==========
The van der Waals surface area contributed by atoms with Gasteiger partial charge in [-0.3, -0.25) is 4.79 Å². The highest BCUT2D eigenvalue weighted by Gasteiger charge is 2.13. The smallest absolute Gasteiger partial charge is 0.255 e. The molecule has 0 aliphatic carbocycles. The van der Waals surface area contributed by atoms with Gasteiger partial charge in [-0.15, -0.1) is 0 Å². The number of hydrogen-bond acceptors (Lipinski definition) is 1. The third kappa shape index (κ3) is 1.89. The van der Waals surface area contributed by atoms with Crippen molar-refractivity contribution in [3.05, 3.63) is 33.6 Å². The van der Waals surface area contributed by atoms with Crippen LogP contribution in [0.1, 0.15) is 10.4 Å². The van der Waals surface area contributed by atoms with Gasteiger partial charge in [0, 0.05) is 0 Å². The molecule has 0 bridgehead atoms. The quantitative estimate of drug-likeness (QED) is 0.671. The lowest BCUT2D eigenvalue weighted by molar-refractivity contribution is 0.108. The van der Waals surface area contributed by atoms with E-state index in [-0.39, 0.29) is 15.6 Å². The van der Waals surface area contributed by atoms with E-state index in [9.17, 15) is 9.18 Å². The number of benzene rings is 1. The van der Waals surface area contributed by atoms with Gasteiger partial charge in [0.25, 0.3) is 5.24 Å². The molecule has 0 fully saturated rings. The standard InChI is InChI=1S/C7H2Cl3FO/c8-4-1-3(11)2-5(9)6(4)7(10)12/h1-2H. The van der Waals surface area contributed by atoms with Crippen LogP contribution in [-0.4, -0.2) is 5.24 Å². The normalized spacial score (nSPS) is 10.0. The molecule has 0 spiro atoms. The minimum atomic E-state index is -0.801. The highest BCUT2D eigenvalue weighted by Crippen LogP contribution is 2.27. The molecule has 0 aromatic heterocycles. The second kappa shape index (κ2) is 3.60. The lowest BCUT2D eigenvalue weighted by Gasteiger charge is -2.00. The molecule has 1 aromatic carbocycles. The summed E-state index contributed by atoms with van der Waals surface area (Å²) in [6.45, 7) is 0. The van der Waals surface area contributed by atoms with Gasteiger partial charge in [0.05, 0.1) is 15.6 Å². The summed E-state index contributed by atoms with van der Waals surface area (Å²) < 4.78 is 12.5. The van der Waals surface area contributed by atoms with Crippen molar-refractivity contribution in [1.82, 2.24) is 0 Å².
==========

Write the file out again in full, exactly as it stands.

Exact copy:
The van der Waals surface area contributed by atoms with Gasteiger partial charge in [-0.3, -0.25) is 4.79 Å². The highest BCUT2D eigenvalue weighted by Gasteiger charge is 2.13. The smallest absolute Gasteiger partial charge is 0.255 e. The molecule has 0 aliphatic carbocycles. The van der Waals surface area contributed by atoms with Gasteiger partial charge in [-0.15, -0.1) is 0 Å². The number of hydrogen-bond acceptors (Lipinski definition) is 1. The third kappa shape index (κ3) is 1.89. The van der Waals surface area contributed by atoms with Crippen molar-refractivity contribution in [3.05, 3.63) is 33.6 Å². The van der Waals surface area contributed by atoms with Crippen LogP contribution in [0.1, 0.15) is 10.4 Å². The van der Waals surface area contributed by atoms with Gasteiger partial charge in [0, 0.05) is 0 Å². The molecule has 0 bridgehead atoms. The quantitative estimate of drug-likeness (QED) is 0.671. The lowest BCUT2D eigenvalue weighted by molar-refractivity contribution is 0.108. The van der Waals surface area contributed by atoms with E-state index in [-0.39, 0.29) is 15.6 Å². The van der Waals surface area contributed by atoms with E-state index in [9.17, 15) is 9.18 Å². The number of benzene rings is 1. The van der Waals surface area contributed by atoms with Gasteiger partial charge in [0.25, 0.3) is 5.24 Å². The molecule has 0 fully saturated rings. The standard InChI is InChI=1S/C7H2Cl3FO/c8-4-1-3(11)2-5(9)6(4)7(10)12/h1-2H. The van der Waals surface area contributed by atoms with Crippen LogP contribution in [-0.4, -0.2) is 5.24 Å². The normalized spacial score (nSPS) is 10.0. The molecule has 0 spiro atoms. The minimum atomic E-state index is -0.801. The highest BCUT2D eigenvalue weighted by Crippen LogP contribution is 2.27. The molecule has 0 aromatic heterocycles. The second kappa shape index (κ2) is 3.60. The lowest BCUT2D eigenvalue weighted by Gasteiger charge is -2.00. The molecule has 1 aromatic carbocycles. The summed E-state index contributed by atoms with van der Waals surface area (Å²) in [6.45, 7) is 0. The van der Waals surface area contributed by atoms with Gasteiger partial charge in [0.05, 0.1) is 15.6 Å². The summed E-state index contributed by atoms with van der Waals surface area (Å²) < 4.78 is 12.5. The van der Waals surface area contributed by atoms with Crippen molar-refractivity contribution in [1.82, 2.24) is 0 Å².